In Paris, the Louvre closes as the Seine rises
Reporters on the Job: Our correspondent gauges the impact of Paris's record rains on runners, tourists, and museum-goers.
Paris — I take a long run along the River Seine to the Eiffel Tower whenever I can. So today I laced up my shoes to assess the riverbanks that are my beloved route.
As I suspected, the paths I usually take were nowhere to be seen. The Seine is at its highest level in more than 30 years.
Tourists who usually aim their cameras up at the Eiffel Tower or Notre Dame today were pointing them down at the roaring river, which is so high that the Louvre shut its doors and the popular Seine River boats are stuck at dock, no longer able to slip under the city’s iconic, arched bridges.
“What?” said Tom Haack, from Huntingdon, Calif., as he approached the Louvre’s empty entranceway and learned that the museum shut down to protect its precious masterpieces. About 250,000 works are held in rooms that could be vulnerable to flooding.
The Haack family saved the museum for their last day in Paris, intending to sneak a peak at the Mona Lisa, as just about every first-time visitor here does. (The museum has said she is safe and dry, housed on an upper floor of the museum.)
In fact, Louvre Director Jean-Luc Martinez said no artwork was in immediate danger, but that staff needed 72 hours to evacuate all of the art. That meant that tourists, including the Haacks, who were hoping the venerable institution might be opened by day’s end had their hopes dashed instead.
I assured the family that they saw yesterday Paris's more enjoyable museum – in my opinion: the Musee D’ Orsay. (And they are lucky, as it too closed its doors too to protect its world famous collection of Impressionism.) I helped them come up with a Plan B. But their 19-year-old said she was still disappointed, “to say the least.”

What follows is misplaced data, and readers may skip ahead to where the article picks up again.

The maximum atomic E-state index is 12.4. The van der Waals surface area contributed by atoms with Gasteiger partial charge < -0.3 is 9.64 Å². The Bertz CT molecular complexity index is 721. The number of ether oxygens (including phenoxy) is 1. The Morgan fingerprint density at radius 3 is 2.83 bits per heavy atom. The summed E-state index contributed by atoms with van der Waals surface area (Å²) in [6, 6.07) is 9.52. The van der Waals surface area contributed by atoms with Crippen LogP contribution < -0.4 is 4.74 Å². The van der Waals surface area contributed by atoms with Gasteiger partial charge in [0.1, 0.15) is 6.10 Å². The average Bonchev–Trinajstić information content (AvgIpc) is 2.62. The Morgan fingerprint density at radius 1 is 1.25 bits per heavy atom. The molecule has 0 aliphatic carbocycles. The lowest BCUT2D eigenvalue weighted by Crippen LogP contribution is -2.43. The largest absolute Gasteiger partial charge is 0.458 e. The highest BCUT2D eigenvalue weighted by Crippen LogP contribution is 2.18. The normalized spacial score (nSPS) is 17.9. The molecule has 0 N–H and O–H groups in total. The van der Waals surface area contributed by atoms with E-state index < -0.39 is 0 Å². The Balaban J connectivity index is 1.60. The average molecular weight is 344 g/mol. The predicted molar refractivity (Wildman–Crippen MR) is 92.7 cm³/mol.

Thwarted tourists are hardly the top priority of France, though – even though amid terrorism threats, strikes, and street marches, this comes as another blow to the city and its reputation.
Several rivers across France, including the Seine, have been placed on "orange alert," meaning flooding remains a risk. French President François Hollande said he will formally declare a “natural disaster,” which will free up emergency funding. Most of the devastation is outside of the capital, and at least two people have died. Some towns in the central part of the country are witnessing their worst floods in more than a century, with 20,000 people evacuated in all. Elsewhere, about a dozen people have died, mostly in Bavaria in neighboring Germany, but also in Belgium and Romania.
At points this week I’ve felt that the loud patter on our rooftop might never end. Although it has finally stopped raining here in Paris – the river continues to rise, expected to reach its highest point later today, at more than 20 feet. But the rains are not expected to flood the streets or first-floor homes or businesses.
The weather is set to turn ugly again over the weekend, though. This is unusually heavy rainfall – in fact, it’s setting records. But this is also springtime in Paris. It’s usually no drier here than in London. Do you know that? I didn’t before I moved here during another unusually wet spring of 2013. The abundant rainfall that Paris gets is one of its best-kept secrets.